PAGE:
A recent Wall Street Journal article discusses the division of labor in families.
In the typical division of labor in many households, one spouse manages the bills and the assets. This is natural and healthy, financial planners say. But both spouses should have at least a baseline understanding of the family finances, the experts add—and this seldom seems to be the case.
Just 28% of couples were “completely confident” that either spouse alone was prepared to steer their joint retirement finances, according to a recent study by Fidelity Investments.
Disability, divorce or death can thrust new responsibilities on spouses when they are ill-prepared. But talking about such “what ifs” can stir up uncomfortable questions and issues, so many couples avoid doing so.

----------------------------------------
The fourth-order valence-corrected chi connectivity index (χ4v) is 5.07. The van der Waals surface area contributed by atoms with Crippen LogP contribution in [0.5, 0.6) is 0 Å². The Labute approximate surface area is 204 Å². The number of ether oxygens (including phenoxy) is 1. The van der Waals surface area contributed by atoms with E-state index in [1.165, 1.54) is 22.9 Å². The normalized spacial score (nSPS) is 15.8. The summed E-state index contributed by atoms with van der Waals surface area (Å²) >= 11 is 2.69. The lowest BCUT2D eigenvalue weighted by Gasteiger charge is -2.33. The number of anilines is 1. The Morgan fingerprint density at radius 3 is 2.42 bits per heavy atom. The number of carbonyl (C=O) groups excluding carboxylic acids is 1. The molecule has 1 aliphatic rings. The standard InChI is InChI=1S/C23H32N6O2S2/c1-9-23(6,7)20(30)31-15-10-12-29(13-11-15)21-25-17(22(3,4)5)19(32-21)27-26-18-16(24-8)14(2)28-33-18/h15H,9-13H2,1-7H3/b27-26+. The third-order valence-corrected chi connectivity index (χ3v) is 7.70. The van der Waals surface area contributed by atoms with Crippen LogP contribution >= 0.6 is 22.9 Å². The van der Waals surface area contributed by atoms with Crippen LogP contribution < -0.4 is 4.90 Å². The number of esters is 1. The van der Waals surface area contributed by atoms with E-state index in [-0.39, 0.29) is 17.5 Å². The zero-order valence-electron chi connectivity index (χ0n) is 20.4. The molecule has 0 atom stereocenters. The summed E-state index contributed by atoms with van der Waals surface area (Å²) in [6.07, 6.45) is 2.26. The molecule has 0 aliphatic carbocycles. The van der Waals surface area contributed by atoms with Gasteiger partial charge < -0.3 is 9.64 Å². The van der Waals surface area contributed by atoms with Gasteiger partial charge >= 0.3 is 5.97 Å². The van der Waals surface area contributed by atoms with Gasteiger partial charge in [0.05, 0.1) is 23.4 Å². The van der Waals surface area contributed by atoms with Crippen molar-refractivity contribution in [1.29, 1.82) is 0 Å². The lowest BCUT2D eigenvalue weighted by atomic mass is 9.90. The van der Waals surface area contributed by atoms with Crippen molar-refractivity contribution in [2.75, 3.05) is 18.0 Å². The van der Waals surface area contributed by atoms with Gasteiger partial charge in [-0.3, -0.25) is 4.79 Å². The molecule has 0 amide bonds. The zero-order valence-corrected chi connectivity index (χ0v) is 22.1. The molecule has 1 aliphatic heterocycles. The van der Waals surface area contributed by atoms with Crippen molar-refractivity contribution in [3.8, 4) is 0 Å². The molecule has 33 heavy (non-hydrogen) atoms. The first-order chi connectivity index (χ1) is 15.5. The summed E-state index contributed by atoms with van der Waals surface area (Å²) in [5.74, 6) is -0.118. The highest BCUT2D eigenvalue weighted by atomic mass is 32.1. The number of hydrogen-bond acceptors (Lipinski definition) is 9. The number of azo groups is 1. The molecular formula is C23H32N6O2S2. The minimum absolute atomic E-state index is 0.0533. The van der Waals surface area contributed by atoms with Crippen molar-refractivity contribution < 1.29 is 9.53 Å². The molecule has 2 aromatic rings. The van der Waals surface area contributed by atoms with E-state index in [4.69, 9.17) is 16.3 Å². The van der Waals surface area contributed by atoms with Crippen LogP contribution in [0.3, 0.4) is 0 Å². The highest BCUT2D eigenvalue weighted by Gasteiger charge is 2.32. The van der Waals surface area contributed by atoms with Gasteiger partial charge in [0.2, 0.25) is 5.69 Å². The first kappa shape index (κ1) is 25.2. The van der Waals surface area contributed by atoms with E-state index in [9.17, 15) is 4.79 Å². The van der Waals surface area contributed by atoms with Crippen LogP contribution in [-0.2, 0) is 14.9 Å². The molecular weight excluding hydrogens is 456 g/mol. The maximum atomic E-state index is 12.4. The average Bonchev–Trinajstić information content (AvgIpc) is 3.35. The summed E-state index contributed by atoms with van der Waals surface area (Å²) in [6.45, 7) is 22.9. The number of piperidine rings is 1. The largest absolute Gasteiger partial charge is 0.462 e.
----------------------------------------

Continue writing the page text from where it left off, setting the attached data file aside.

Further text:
“There’s a tendency to say, ‘Tomorrow, tomorrow, tomorrow,’ ” says Dorian Mintzer, a retirement-transition coach, speaker and author. Most couples “want to avoid confrontation and don’t want to think about their own mortality,” she says, even though “talking about it can free you up and help you try to plan what’s ahead.”
I was actually happy to see the article because I completely agree with this analysis. This is exactly the reason we published the book BEFORE I GO. Get a copy for yourself or someone you love. If you are a couple like the one described in the WSJ article, create a relationship with an RIA who can help the spouse who is less prepared and can help the survivor cope.